February 1, 2023

Bad Medicine: Vitamins and Prescription Drugs Can Be a Dangerous Mix

Chances are you’ve spent some time on the vitamin isle at your local grocery store or pharmacy. You’re not alone. Many of us—four out of five Americans according to a Harris Poll—take vitamins. It’s good to give our body an extra boost of healthy nutrients, right? Maybe some vitamin C or D to strengthen the immune system. A dose of vitamin E for glowing skin. Or a multi-vitamin to cover all the basis.

For many of us, taking vitamins is often part of our morning routine. A glass of juice, a cup of joe, and a handful of vitamins. What could possibly be the harm? After all, they’re sold over-the-counter (OTC).

In fact, it’s hard not to be lured into buying some kind of dietary supplement. The industry makes them very hard to resist. Statistics from 2022 reveal there are 29,000 different supplements available to U.S. consumers. Together, we spend more than $30 billion a year on them—about $96.50 per trip to the grocery store, pharmacy or health shop.

But here’s another fact: Supplements aren’t a quick fix for an unhealthy lifestyle. No pill, powder or liquid supplement can undo the harms caused by years of poor diet, physical inactivity, smoking or substance abuse.

Along with being expensive, vitamins and supplements have some potential risks you should know about before taking them.


Promises or Problems?

With bold claims offering to combat dementia, lower high blood pressure, boost libidos, sharpen eyesight, fight cancer and more, it’s easy to understand why so many people peruse the vitamin isle. Still, it’s best to get guidance from your care provider before taking any OTC product. Regular physical exams and bloodwork can identify deficiencies and determine which vitamins and supplements will be beneficial to your body.

Still, of those who say they take vitamins and supplements, only 24% have received test results or a recommendation from their primary care physician. Every person has different nutritional needs. Your age, health, diet, activity level, even where you live, all affect your body’s chemistry.


Blindly taking a particular vitamin or supplement when your body doesn’t need it means it most likely will be flushed from your body through your urine.

For example, if you’re a breastfeeding mother, you’ll need different supplements than an elderly man battling prostate cancer. If you follow a strict vegan diet, you may need to up your vitamin B12 intake. If you walk three miles a day, you may need extra magnesium. If you live somewhere where winters are long, you may need a vitamin D boost.

Most importantly, if you take prescription medications, you need to be careful with vitamins and other supplements to avoid toxic interactions.


Nix a Dangerous Mix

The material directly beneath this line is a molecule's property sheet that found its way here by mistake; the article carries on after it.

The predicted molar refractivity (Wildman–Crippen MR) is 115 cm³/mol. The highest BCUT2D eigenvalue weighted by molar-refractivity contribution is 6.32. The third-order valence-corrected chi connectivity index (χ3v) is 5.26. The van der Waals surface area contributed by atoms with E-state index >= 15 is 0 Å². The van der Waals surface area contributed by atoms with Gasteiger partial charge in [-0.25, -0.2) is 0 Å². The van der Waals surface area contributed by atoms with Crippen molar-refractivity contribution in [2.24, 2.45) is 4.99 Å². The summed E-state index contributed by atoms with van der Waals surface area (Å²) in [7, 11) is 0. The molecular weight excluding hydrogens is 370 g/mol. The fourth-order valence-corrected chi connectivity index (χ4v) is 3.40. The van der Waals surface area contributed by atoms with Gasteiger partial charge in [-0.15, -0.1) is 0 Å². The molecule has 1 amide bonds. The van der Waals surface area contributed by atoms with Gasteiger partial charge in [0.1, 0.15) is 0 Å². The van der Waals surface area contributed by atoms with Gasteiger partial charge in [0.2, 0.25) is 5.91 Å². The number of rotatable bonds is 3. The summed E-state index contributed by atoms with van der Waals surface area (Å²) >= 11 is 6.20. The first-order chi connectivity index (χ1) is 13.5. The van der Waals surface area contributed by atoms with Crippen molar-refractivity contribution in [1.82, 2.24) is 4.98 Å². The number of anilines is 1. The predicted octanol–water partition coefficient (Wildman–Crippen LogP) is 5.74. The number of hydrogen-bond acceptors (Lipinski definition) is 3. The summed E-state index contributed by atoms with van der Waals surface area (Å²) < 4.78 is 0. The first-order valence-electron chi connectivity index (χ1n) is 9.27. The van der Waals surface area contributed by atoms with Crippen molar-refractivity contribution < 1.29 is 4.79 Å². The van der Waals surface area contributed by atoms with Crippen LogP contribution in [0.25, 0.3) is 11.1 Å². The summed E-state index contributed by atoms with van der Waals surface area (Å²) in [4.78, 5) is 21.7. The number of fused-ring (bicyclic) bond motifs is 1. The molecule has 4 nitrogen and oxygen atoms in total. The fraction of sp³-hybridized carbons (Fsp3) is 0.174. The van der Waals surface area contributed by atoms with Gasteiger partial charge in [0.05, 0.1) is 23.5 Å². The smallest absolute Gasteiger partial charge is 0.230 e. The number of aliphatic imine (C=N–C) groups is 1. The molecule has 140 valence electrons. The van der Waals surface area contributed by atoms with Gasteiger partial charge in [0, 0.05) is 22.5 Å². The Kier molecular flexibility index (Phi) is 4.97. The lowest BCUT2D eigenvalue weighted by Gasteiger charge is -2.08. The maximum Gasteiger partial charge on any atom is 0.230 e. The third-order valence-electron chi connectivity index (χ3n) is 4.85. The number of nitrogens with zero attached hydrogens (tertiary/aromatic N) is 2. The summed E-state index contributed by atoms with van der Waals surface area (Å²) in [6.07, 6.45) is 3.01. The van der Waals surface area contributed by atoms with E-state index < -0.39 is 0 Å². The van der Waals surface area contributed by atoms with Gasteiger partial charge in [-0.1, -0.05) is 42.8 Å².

Before you take any vitamin or supplements talk with your doctor. Together, you can review all the prescription medications, over-the-counter medicines, vitamins and supplements you take. This ensures you are using your medications properly and only taking the vitamins or supplements that address a specific need.

Remember, if you take a antibiotics or other prescription medication to treat diabetes, high blood pressure, a sleep disorder or any medical condition, there’s always a chance it won’t mix well with some vitamins and supplements. And when you take several drugs, supplements or a combination of the two, you raise the chance for side effects and adverse reactions—including cognitive impairment.

While herbal supplements made from natural sources may seem harmless, they often have potent ingredients that can trigger dangerous interactions with drugs, other supplements, and even certain foods and drinks.

If you’re pregnant, talk with your obstetrician/gynecologist before taking anything. Certain vitamins and supplements should never be taken during pregnancy. Synthetic or preformed vitamin A is one. It can be dangerous to both mother and baby.


Be Choosey When Choosing Any Supplement

With 1,000 new products added to the market every year and so much money to be made, it’s smart to use a “buyer beware” approach when considering any supplement. Unfortunately, not all products are created equal—or by reputable companies.

Prescription drugs must be safety and efficacy standards set by the Food and Drug Administration (FDA). Dietary supplements are not regulated by the FDA. As a result, there are huge differences in the purity and quality of the ingredients, formulas and the form in which they’re sold (powders, capsules and liquids).

Before you buy:

  • Look for trusted brands with proper certification, third-party testing and clear labels.
  • Research products before you buy.
  • Check the reputation and track-record of the company and ratings of customers.
  • Speak with your doctor if you are taking medication, pregnant or breastfeeding.
  • Choose natural products without artificial ingredients and additives.

It’s also a great way to identify ones that may cause adverse side effects or problem interactions with other prescription medications and vitamins.

Just as important, a good relationship with your primary care doctor is the best way to help prevent and control disease. Together, you can talk about ways to improve your lifestyle, age better, any prescription medications you may or may not need, and what vitamins and supplements might be a good addition to your health routine.


The information featured in this site is general in nature. The site provides health information designed to complement your personal health management. It does not provide medical advice or health services and is not meant to replace professional advice or imply coverage of specific clinical services or products. The inclusion of links to other web sites does not imply any endorsement of the material on such websites.

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Posted in: Senior Health